Chinese Pinyin

Chinese Pinyin

Pinyin is comprised of the English alphabet with tones. Therefore having these to lean on when presented with thousands of new characters is very comforting. Plus, pinyin is ultimately the closest thing you are going to get to an alphabet, therefore it is in your best interest to learn how to use it as it contains every sound in Mandarin Chinese.

So definitely start with pinyin to aid in learning characters. The ultimate goal is to be able to read and write characters but learning pinyin will make this process more accessible.

This pinyin chart (from Chinese Ebook) is just a snapshot of the various sound combinations. I touch base with this table when I’m not happy with my pronunciation of a certain word.

It’s as easy as taking the character’s pinyin and then referencing this chart as either a review or a tool as a beginner learner.

It also serves as a tone practice tool. I click on them to listen then repeat with each tone as I find it necessary to revise my pronunciation.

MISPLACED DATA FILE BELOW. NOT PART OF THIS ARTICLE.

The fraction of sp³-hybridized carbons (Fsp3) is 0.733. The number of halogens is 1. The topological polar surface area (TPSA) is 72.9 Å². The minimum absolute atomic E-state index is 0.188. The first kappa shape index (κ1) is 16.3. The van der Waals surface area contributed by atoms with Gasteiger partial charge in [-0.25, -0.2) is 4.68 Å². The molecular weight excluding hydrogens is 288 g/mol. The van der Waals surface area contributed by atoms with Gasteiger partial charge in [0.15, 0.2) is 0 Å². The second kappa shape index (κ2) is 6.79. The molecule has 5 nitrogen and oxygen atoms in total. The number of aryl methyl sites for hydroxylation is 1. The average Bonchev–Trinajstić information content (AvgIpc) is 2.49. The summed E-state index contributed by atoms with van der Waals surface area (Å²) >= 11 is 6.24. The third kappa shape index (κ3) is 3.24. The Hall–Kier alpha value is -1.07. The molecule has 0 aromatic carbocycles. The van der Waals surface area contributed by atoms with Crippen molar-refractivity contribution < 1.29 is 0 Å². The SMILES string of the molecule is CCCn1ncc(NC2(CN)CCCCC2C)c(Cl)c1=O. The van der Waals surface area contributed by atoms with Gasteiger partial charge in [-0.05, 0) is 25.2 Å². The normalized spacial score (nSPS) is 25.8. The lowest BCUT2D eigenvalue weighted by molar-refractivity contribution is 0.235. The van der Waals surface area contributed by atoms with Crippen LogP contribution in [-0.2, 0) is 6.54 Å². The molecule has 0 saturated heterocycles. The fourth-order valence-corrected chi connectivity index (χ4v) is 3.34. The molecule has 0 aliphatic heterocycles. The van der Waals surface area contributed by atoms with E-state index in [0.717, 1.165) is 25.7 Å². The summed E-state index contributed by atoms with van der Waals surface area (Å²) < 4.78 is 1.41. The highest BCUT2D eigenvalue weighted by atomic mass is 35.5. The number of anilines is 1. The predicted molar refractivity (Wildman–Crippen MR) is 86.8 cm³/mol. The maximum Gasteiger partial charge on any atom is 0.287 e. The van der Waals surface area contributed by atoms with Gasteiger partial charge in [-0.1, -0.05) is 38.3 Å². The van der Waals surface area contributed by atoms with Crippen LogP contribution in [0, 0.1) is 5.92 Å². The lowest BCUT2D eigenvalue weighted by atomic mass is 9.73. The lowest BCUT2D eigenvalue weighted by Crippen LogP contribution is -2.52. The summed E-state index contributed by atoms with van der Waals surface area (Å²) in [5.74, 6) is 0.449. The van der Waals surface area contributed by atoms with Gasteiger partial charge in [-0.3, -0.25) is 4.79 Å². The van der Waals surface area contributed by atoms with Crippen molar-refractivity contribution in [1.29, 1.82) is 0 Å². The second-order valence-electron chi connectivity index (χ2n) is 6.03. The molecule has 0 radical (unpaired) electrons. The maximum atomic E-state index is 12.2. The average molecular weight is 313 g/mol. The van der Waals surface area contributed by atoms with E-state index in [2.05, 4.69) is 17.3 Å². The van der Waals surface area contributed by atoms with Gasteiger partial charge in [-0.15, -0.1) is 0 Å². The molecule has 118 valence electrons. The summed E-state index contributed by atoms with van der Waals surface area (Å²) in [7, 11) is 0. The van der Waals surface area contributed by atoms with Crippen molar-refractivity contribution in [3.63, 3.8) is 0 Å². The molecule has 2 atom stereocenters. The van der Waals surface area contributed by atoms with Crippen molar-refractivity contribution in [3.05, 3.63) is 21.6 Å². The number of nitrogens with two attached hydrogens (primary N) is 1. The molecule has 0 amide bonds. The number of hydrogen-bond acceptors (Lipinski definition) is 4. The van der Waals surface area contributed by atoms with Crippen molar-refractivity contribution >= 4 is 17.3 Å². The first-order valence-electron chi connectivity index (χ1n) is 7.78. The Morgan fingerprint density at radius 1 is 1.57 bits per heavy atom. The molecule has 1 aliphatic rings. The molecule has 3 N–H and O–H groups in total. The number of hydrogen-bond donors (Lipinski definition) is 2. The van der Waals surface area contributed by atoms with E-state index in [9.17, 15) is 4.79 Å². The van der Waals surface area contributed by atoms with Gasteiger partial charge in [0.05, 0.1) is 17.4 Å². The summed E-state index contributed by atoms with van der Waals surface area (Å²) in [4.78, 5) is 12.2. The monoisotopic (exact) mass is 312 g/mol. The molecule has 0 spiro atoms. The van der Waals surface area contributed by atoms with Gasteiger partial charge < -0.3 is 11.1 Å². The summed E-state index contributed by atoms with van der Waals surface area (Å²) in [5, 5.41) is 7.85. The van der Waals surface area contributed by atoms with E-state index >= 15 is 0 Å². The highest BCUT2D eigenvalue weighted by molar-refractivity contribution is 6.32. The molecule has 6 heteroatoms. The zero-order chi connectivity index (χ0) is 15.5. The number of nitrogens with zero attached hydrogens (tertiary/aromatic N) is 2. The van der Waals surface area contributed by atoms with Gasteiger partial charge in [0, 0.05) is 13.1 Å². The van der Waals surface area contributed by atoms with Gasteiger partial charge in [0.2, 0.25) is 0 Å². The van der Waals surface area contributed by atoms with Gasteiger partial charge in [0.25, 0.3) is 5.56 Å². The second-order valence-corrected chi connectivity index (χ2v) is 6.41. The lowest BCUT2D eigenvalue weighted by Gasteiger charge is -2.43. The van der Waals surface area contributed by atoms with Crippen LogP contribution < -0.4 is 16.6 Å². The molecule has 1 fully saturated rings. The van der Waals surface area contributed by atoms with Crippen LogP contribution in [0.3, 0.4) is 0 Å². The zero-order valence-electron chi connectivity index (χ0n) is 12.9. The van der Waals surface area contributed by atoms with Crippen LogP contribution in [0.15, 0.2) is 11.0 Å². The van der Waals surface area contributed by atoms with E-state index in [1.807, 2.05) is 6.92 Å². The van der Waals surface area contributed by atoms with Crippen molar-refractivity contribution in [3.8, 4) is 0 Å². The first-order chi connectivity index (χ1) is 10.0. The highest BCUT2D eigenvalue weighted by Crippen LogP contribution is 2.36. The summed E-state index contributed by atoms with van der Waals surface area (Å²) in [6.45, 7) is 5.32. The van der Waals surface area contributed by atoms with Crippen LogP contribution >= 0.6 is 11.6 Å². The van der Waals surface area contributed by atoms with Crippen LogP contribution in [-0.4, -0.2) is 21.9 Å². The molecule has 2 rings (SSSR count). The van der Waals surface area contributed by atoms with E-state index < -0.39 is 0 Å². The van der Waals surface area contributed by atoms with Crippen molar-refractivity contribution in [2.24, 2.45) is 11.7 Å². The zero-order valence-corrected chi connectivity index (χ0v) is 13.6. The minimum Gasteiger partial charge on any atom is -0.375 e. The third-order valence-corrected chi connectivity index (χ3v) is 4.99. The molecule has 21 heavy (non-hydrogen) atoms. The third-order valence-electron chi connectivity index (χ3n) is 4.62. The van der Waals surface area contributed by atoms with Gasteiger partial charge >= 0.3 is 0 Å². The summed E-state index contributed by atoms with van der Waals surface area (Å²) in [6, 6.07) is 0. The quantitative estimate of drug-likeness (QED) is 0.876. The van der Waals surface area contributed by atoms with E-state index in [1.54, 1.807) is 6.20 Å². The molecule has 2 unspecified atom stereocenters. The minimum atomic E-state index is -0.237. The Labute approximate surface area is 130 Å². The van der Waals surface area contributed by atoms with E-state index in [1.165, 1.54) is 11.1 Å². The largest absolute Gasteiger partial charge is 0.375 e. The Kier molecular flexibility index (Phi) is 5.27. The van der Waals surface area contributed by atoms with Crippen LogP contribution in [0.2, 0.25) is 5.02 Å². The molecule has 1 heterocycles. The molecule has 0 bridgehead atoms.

Pinyin Chart

As a reminder, no amount of chart practice can replace human interaction or conversation whether it be online or through voice chat or a call (being safe).

Natural speech is hard to perfect through technology unless people are involved so this is a good supplement at best.

But as a long-time learner, I really suggest that absolute beginners should focus on pinyin and not think about characters until much later, and only when you are at an intermediate and advanced level you should incorporate the written characters.